The epitaph of young Samuel Packard of Providence, RI attests to a belief in the angelic innocence of children. Unlike 17th-century Calvinists, who believed in original sin and the innate depravity of all humans, late-18th and 19th-century New Englanders were moving toward a more charitable understanding of human nature. By the early decades of the 19th century, the trope of children as innocent angels borrowed from heaven was commonplace. This idea went hand-in-hand with a domestic ideology that imagined the home (and those who were confined to it) as a haven, safe from the corrupting influences of the world.
Samuel Packard's epitaph extends this idea to its logical conclusion: a child who dies young is innocent of all sin and can expect to go to heaven while sinning adults will be left behind.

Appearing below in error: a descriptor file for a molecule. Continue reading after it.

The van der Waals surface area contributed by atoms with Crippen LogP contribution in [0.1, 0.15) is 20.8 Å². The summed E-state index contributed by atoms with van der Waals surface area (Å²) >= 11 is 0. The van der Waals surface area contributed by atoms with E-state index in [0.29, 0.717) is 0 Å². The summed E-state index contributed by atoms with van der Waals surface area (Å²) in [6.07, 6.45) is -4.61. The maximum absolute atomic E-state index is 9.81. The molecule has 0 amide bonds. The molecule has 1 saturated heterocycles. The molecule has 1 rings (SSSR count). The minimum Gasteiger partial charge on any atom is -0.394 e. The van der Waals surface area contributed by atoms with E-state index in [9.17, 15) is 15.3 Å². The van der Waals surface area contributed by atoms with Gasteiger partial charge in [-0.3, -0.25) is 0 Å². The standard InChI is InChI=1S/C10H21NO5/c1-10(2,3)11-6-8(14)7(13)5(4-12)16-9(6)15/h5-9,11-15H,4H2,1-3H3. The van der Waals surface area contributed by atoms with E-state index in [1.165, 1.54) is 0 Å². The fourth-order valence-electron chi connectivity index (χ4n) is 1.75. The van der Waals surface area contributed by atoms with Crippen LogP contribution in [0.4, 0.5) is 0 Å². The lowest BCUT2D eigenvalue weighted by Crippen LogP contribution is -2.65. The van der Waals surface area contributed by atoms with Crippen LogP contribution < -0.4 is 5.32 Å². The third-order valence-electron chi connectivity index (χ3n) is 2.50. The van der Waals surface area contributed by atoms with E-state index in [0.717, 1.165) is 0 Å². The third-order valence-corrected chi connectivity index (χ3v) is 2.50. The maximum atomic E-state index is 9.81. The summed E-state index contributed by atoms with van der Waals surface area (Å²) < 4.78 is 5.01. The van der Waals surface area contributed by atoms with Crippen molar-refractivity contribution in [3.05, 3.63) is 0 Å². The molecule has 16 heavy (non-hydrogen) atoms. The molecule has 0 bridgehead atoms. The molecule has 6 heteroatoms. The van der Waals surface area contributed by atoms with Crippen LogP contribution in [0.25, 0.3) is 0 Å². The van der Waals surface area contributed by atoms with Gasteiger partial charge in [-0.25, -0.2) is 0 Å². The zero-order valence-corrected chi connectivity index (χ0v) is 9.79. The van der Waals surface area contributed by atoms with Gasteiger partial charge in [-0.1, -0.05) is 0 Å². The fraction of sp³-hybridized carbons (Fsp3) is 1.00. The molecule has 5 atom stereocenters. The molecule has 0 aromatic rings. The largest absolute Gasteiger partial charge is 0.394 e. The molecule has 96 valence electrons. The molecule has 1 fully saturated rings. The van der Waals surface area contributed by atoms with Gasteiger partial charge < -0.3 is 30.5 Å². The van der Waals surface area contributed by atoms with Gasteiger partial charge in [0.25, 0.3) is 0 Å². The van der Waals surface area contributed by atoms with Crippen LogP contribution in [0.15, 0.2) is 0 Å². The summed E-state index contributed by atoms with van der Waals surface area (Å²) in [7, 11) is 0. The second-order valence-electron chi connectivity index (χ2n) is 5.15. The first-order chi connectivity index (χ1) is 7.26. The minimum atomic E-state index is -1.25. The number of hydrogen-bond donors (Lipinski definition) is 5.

Here lies Interred the Body of
SAMUEL PACKARD Junr.
Capt. Samuel Packard, and
Abigail his Wife: Suddenly
snatch'd by the hand of his
Heavenly Parent, from the evil
of this transitory life, He on
Feby. 25th A.D. 1799 entered the
regions of immortal felicity,
Aged 1 Year, 5 Months & 17 Days.
Beneath a sleeping Infant lies,
To earth his body's lent;
More glorious he'll hereafter be,
Though not more innocent.
When the Arch-angel's trumpet shall blow
And souls to bodies Join,
Millions will wish their lives below
Had been as short as thine.
The "regions of immortal felicity" had a literary quality that made me think of Emily Dickinson. She died in 1883 and so may be outside your timeframe for this series, but her stone in Amherst includes another of the 101 ways you might come across: it says "Born" with a date, and then "Called Back" with the date of death. You can probably find a picture somewhere online.
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